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Canal Days needs community’s financial support

| May 22, 2015
Festival: The Coshocton Canal Festival Committee will be forced to cancel its August festival if enough money is not raised by Monday, June 8. Beacon file photo

Festival: The Coshocton Canal Festival Committee will be forced to cancel its August festival if enough money is not raised by Monday, June 8. Beacon file photo

COSHOCTON – A long standing Coshocton tradition is in danger of being canceled this summer.

If the Coshocton Canal Festival Committee doesn’t raise enough money by Monday, June 8, it will have to cancel the festival, which is schedule for Thursday through Sunday, Aug. 6-9.

“We are estimating we need between $4,000 and $5,000 and we still need about half,” said committee member Trish Wilson. “People’s donations will help with the parade costs.”

The canal festival started in 1970 and the queen contest in 1972. Most activities are held on the Coshocton County Court Square and all events are free to attend.

“It (the festival) has been in the hands of different organizations over the years but has been with our new group (Coshocton Canal Days Association) since 2014,” Wilson said. “The festival has a long tradition in Coshocton to celebrate our canal heritage. We are one of the last counties in Ohio that still has a hometown festival. If the festival is cancelled this year, no further plans for next year have been discussed at this point.”

Over the years the festival has been a big part of the lives of many community members including several of the committee members.

“I personally became involved in the Coshocton Canal Festival when I decided to compete for princess in 1998,” said Andrea Prouty. “Knowing nothing about the competition, it was a giant leap which rewarded me with a position on the court. Having enjoyed my time participating in the local events during my year as a princess attendant, I decided to run again in 1999 when I was eligible for the queen’s court. Unfortunately, I was not selected to the court that year, but it made me more determined to come back in 2000 and try again. You may ask why I would want to come back again to run for something when I was so devastated for not being selected the previous year. My answer is simple – the experience to broaden my speaking skills, develop new friendships, and encourage those across the state of Ohio to visit Coshocton and learn about our rich heritage. My hard work paid off when I was selected as the 2000 Coshocton Canal Festival Queen. The year of traveling around Ohio was an experience I will never forget.”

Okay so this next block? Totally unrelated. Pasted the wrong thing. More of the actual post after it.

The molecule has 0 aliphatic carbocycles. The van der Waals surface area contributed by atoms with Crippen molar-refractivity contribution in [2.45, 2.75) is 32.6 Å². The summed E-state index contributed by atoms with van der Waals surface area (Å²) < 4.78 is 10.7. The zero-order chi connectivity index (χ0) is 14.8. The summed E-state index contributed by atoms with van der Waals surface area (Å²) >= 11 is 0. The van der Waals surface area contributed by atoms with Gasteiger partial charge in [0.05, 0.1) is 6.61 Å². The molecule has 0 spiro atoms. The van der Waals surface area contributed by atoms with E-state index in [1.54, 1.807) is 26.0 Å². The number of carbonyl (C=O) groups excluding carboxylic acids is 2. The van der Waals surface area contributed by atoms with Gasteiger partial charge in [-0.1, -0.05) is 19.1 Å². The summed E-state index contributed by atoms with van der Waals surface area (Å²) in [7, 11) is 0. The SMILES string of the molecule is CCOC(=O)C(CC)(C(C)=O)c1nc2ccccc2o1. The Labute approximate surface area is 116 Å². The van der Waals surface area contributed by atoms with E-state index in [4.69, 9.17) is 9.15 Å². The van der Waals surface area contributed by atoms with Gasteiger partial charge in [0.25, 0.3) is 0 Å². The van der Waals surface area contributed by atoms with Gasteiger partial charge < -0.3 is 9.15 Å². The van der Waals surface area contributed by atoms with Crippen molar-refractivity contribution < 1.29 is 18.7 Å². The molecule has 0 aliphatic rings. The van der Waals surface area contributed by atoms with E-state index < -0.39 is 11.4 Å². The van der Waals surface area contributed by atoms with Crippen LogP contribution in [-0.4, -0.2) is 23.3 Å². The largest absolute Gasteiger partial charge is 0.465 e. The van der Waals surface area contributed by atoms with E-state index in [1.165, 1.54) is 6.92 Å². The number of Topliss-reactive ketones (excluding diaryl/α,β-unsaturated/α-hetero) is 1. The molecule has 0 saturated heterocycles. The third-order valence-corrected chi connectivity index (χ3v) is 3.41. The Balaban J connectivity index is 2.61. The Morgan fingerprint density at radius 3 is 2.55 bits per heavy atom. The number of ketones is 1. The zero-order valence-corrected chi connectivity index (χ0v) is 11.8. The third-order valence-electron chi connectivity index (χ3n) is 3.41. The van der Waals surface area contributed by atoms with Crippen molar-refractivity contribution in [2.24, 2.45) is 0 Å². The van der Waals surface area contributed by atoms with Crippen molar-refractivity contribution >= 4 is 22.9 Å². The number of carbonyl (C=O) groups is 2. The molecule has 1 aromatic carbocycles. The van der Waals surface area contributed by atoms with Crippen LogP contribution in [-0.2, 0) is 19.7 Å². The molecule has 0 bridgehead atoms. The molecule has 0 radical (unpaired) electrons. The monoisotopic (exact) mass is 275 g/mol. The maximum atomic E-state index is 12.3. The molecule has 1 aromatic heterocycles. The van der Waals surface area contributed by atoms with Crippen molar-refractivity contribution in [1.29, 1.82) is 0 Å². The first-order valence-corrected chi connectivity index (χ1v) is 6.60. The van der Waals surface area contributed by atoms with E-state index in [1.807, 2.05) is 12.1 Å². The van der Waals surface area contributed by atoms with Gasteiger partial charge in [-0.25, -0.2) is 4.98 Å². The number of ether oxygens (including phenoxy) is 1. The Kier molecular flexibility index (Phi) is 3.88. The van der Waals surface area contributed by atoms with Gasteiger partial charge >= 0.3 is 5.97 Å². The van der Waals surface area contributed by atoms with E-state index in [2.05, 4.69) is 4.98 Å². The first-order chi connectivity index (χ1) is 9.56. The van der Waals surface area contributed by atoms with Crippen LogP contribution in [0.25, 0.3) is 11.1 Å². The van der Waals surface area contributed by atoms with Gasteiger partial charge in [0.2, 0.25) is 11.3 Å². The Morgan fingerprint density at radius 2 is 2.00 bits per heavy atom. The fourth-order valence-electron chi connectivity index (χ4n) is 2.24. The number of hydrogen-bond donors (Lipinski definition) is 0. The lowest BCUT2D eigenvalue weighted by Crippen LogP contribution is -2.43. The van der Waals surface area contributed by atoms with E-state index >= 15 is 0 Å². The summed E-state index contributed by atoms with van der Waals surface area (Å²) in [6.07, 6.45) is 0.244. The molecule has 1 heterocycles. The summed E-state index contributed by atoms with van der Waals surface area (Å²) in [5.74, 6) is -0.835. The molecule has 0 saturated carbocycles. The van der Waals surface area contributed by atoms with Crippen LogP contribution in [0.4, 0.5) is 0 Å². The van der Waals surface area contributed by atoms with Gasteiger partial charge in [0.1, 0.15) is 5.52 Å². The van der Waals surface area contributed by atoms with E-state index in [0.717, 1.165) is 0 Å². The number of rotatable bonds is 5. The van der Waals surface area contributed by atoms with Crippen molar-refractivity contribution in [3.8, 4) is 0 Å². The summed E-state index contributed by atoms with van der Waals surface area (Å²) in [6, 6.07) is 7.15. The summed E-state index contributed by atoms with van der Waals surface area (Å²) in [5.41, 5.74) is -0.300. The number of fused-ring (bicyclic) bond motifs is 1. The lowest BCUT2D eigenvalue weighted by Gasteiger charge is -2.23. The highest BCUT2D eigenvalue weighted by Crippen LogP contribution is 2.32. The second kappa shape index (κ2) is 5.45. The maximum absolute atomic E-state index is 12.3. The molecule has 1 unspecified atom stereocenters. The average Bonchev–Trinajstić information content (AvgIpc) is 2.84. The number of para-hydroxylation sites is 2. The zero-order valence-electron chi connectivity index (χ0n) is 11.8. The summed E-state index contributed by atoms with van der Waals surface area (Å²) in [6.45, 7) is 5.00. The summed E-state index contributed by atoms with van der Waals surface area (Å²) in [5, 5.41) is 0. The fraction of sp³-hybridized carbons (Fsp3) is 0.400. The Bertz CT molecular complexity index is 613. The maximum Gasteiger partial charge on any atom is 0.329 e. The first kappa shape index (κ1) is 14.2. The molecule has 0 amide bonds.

She now feels it’s important to give back to an organization and community that helped her become who she is today.

“Our family has been involved with the festival since 1998 and this past year it really came full circle when my younger sister was crowned the 2014 Coshocton Canal Festival Queen,” Prouty said. “She has been involved with the festival in one way or another since she was five months old attending her first competition. I have watched her change from a shy, little girl to an outgoing, ambitious ambassador for Coshocton; I believe this has a lot to do with her experiences through the Coshocton Canal Festival.”

She also believes the festival helps educate people about our community’s history.

“The Coshocton Canal Festival provides an outlet for families to partake in good, safe fun while educating the community and others about the impact the canal had on Coshocton and surrounding areas,” Prouty said. “Growing up, my family would tour Roscoe Village every summer, but I never really understood the impact the canal had on Coshocton until doing research for my queen competition speeches. Being able to continue the Coshocton Canal Festival through the support of our community with donations will enable us to further educate the community about our history. The Canal Festival is not only an educational event, but it is also a great opportunity to prepare our youth to be our next leaders. The festival committee leadership has been reorganized and those on the committee are excited to bring new ideas to the table in order to make the festival better than before. We know that businesses and individuals have many opportunities to support their community. The committee sincerely hopes they will consider donating to our event.”

Her mother Connie Johnson also helps plan the festival and believes it is important to the community for a number of reasons.